It could happen.
Notwithstanding the fact U.S. Soccer President Sunil Gulati held a teleconference this morning to discuss potential venues should the U.S. win another World Cup bid and “declared Los Angeles is a very important market for us.”
Notwithstanding the fact Los Angeles hosted more games – including the final – than any other U.S. market in 1994, Gulati observed.
And notwithstanding the fact that with three pro teams, the U.S. Soccer training headquarters in Carson and the largest futbol-mad Latino population in the nation, Southern California is arguably the best soccer market in the U.S.
Southern California could still miss out on another World Cup entirely even though the Rose Bowl and the Los Angeles Memorial Coliseum were among 70 stadiums in more than 50 markets U.S. Soccer has identified as potential venues.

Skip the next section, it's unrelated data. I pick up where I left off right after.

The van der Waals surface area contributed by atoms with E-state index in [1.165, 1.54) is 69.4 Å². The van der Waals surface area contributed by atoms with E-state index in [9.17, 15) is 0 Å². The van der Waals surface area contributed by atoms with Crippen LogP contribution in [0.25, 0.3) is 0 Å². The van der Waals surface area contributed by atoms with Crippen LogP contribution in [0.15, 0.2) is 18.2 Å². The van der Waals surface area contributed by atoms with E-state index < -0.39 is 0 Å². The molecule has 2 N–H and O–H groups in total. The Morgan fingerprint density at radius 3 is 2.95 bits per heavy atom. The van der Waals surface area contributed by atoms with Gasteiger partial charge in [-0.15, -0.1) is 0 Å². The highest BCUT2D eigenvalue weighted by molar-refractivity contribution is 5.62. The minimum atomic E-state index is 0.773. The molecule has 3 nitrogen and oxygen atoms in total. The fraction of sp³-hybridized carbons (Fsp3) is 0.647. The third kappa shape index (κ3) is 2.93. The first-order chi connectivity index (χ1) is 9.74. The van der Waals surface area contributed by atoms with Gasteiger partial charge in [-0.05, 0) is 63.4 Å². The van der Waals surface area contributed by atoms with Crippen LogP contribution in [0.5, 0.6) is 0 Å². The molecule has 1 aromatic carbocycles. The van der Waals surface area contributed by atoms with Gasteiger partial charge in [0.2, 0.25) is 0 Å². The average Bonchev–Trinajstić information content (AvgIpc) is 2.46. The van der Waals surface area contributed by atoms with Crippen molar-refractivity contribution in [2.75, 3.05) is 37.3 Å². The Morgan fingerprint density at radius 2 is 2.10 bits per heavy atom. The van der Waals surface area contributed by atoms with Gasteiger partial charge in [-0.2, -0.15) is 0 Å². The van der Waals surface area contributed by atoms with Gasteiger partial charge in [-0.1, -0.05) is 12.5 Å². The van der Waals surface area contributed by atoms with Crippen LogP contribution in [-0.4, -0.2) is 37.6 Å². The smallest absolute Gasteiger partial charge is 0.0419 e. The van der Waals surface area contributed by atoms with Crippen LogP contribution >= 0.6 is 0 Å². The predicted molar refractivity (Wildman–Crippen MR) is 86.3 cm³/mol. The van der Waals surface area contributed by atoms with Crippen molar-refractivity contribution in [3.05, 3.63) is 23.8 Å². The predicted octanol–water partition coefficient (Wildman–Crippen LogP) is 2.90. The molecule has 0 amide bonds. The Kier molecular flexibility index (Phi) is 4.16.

Because quite simply (sorry to be so technical here) those two stadiums suck. And there’s plenty of competition whether it’s new stadiums like Meadowlands Stadium in New York that will open in 2010 or even college town markets such as Lincoln, Neb., and Fayetteville, Ark.
Gulati was asked if the World Cup returning to the area was contingent upon a new stadium being built here and observed that games will likely be considered for “venues that are not built today.”
“I would be surprised if there wasn’t a stadium development or a redesign planned before the World Cup,” he said of the two stadiums in L.A. “I would be surprised if there weren’t a better alternative than exists today.”
Really? I wouldn’t.
Given the bureaucracies – one by a city, the other by a ghastly joint powers authority-type creature – that operate both venues I would be more surprised if anything was done to renovate or replace either venue.
Why would U.S. Soccer be able to do something the NFL can’t after years of trying and either build a new stadium or renovate an existing one?
Am I being too pessimistic or hard on those stadiums?